The largest global banks in London plan to move about 9,000 jobs to the continent in the next two years, public statements and information from sources shows, as the exodus of finance jobs starts to take shape.
Last week Standard Chartered (STAN.L) and JPMorgan (JPM.N) were the latest global banks to outline plans for their European operations after Brexit. They are among a growing number of lenders pushing ahead with plans to move operations from London.
Goldman Sachs (GS.N) chief executive Lloyd Blankfein said in an interview on Friday that London’s growth as a financial centre could “stall” as a result of the upheaval caused by Brexit.
Thirteen major banks including Goldman Sachs, UBS (UBSG.S), and Citigroup (C.N) have given an indication of how they would bulk up their operations in Europe to secure market access to the European Union’s single market when Britain leaves the bloc.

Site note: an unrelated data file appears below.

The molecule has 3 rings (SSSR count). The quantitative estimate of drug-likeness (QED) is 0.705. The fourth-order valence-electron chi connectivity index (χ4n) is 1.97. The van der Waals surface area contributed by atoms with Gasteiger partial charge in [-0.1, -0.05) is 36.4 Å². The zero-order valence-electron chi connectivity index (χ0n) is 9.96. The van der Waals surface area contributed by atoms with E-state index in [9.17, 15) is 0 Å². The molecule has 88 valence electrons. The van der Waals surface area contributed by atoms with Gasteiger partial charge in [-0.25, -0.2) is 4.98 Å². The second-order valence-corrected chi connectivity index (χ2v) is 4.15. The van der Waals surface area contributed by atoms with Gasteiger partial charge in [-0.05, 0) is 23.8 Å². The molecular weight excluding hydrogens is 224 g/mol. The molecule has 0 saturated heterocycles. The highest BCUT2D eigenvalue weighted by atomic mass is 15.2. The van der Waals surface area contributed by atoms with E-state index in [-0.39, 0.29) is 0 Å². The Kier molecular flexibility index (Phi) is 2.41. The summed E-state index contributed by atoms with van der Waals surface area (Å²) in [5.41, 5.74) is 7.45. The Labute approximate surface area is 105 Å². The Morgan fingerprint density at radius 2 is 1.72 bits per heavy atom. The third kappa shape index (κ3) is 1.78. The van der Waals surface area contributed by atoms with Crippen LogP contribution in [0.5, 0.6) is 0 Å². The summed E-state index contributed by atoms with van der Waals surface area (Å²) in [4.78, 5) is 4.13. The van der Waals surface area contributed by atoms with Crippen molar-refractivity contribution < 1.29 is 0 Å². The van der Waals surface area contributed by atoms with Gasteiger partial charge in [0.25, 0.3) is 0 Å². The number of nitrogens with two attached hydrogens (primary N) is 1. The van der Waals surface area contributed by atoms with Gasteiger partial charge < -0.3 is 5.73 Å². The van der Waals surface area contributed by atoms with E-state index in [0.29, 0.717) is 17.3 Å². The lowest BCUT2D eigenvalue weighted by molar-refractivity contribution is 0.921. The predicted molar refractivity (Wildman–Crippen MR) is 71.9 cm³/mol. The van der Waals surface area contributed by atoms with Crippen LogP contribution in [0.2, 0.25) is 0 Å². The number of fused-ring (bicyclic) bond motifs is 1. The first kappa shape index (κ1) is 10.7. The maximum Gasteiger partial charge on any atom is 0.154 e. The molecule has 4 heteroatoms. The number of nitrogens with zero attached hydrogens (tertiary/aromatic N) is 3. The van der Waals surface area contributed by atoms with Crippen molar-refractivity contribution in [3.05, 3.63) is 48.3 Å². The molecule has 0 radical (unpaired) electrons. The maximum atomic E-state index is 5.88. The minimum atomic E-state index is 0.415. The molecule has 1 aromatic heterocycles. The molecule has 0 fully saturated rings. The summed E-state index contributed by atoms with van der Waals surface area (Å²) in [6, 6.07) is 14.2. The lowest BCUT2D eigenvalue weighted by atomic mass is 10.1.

Talks with financial authorities in Europe have been underway for several months, but banks are increasingly firming up plans to move staff and operations.
“It’s full speed ahead. We are in full motion with our contingency planning,” said the head of investment banking at one global bank in London. “There’s no waiting.”
Although the moves would represent about 2 percent of London’s finance jobs, Britain’s tax revenues could be hit if it loses rich taxpayers working in financial services.
The Institute for Fiscal Studies – a think tank focused on budget issues – said in a report on Thursday the rest of the population will have to pay more if top earners move.
The exact number of jobs to leave will depend on the deal the British government strikes with the EU. Some politicians say bankers have exaggerated the threat to the economy from Brexit.